Reassessment of the hominid diversity in the Early-Middle Pleistocene of Indonesia

Clément Zanolli, Ottmar Kullmer, J. Kelley, A.M. Bacon, F. Demeter, J. Dumoncel, Luca Fiorenza, F.E. Grine, J.J. Hublin, A.T. Nguyen, T.M.H. Nguyen, L. Pan, B. Schillinger, Friedemann Schrenk, M.M. Skinner, X. Ji, Roberto Macchiarelli

Research output: Contribution to conferenceAbstractpeer-review


Since the first discovery of Pithecanthropus (Homo) erectus by E. Dubois at Trinil in 1891, over 200 hominid dentognathic remains have been collected from the Early-Middle Pleistocene deposits of Java, Indonesia, forming the largest palaeoanthropological collection in Southeast Asia. Most of these fossils are currently attributed to H. erectus. However, because of the substantial morphological and metric variation in the Indonesian assemblage, some robust specimens (e.g., the partial mandibles Sangiran 5 and Sangiran 6a) were formerly variably allocated to other taxa (Meganthropus palaeojavanicus, Pithecanthropus dubius, Pongo sp.). The existence of a putative “mystery ape” has also been evoked. Due to the effects of vicariance and relict survivorship accompanying phases of glacial eustasy combined with tectonic uplift and volcaniclastic deposition that periodically altered the biogeography of the Sunda region, the appraisal of palaeobiodiversity at a regional scale is difficult. To resolve the taxonomic uncertainty surrounding the contentious Indonesian hominid fossil assemblage, we applied Occlusal Fingerprint Analysis to reconstruct the chewing kinematics, and we also used various morphometric approaches to examine internal dental structures. Our results confirm the presence of Meganthropus as a Pleistocene Indonesian hominid taxon distinct from Pongo, Gigantopithecus and Homo, and further reveal that Dubois' Homo erectus paratype molars more likely belong to Meganthropus. Our analyses also suggest that Meganthropus shows greatest affinity to Lufengpithecus, and we hypothesize that these taxa are phylogenetically closely related. Thus, during the Early-Middle Pleistocene, at least three and perhaps four hominid genera inhabited what is now Indonesia: Homo, Pongo and Meganthropus, with the possible presence of Gigantopithecus. This is a higher level of diversity than previously documented and, with the newly resurrected genus Meganthropus, is particularly noteworthy for the late survival of two to three large ape lineages in Indonesia.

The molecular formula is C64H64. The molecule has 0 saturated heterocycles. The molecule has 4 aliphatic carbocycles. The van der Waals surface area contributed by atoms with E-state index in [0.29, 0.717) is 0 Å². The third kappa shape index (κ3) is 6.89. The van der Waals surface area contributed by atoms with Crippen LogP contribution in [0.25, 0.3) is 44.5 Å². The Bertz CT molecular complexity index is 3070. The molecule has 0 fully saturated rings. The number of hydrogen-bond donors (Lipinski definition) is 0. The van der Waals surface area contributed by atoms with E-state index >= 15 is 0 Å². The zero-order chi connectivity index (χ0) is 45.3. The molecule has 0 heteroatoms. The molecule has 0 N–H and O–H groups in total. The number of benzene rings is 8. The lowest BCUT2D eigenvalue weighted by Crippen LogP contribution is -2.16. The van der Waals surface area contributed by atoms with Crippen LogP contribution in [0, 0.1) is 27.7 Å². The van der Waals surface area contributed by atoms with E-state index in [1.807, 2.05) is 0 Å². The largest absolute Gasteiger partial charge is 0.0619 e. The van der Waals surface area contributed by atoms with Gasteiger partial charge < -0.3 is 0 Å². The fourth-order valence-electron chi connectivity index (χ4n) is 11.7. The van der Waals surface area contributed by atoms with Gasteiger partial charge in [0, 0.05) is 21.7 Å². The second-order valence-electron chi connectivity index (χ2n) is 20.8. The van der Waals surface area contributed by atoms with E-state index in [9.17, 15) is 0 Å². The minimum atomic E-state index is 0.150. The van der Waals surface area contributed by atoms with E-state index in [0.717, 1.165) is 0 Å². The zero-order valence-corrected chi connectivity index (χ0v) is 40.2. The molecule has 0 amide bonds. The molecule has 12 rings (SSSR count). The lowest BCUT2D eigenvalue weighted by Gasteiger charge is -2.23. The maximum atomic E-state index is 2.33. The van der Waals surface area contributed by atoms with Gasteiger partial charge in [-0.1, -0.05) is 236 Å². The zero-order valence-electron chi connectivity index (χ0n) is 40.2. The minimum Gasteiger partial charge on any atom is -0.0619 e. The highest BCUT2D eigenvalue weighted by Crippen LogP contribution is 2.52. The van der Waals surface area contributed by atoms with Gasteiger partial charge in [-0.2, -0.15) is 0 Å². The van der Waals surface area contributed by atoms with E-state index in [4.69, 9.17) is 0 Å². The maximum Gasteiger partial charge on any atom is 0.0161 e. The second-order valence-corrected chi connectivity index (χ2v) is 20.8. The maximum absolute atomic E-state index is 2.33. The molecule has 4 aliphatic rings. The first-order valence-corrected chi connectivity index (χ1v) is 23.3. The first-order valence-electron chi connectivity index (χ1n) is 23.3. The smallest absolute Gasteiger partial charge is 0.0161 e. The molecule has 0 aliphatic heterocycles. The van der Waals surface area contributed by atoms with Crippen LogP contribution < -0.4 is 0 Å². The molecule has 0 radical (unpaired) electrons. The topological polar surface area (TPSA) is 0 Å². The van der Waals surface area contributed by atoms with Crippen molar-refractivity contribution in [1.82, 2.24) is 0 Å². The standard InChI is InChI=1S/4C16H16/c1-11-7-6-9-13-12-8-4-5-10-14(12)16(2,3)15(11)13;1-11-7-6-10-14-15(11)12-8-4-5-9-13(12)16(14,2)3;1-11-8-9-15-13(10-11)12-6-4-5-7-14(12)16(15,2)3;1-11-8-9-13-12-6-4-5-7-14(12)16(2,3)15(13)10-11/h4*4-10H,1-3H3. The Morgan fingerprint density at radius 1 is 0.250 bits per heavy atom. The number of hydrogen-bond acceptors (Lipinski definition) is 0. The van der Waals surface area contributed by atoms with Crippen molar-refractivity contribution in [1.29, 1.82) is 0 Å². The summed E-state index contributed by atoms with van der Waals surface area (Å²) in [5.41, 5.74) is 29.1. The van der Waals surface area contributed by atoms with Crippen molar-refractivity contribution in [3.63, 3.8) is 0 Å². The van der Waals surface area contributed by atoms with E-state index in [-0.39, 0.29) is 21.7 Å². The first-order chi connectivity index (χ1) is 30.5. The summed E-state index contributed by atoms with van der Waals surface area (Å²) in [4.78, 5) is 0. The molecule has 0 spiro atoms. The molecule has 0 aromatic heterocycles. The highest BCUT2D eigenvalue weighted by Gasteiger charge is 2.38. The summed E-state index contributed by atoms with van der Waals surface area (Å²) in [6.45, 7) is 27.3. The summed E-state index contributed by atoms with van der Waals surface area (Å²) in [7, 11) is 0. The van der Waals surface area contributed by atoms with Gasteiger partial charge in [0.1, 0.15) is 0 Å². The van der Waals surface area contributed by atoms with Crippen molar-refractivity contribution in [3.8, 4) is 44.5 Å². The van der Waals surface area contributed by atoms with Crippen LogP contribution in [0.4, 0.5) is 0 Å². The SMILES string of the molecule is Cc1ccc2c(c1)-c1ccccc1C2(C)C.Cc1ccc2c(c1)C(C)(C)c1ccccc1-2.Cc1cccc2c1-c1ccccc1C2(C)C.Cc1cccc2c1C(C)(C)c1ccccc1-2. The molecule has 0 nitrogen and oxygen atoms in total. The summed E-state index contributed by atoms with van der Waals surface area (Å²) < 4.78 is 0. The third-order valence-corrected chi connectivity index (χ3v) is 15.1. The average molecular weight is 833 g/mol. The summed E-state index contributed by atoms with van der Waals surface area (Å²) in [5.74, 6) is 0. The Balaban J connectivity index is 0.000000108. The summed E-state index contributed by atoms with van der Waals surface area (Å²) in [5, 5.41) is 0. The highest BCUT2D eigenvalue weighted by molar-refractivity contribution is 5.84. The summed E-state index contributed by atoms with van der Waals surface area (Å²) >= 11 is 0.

Original languageEnglish
Publication statusPublished - 2019
EventAsia Pacific Conference on Human Evolution (APCHE 2019) - Griffith University, Brisbane, Australia
Duration: 25 Jun 201927 Jun 2019
Conference number: 1st


ConferenceAsia Pacific Conference on Human Evolution (APCHE 2019)
Abbreviated titleAPCHE 2019
Internet address


  • Human Evolution
  • Indonesia
  • primates
  • Extinct apes
  • Dental anthropology

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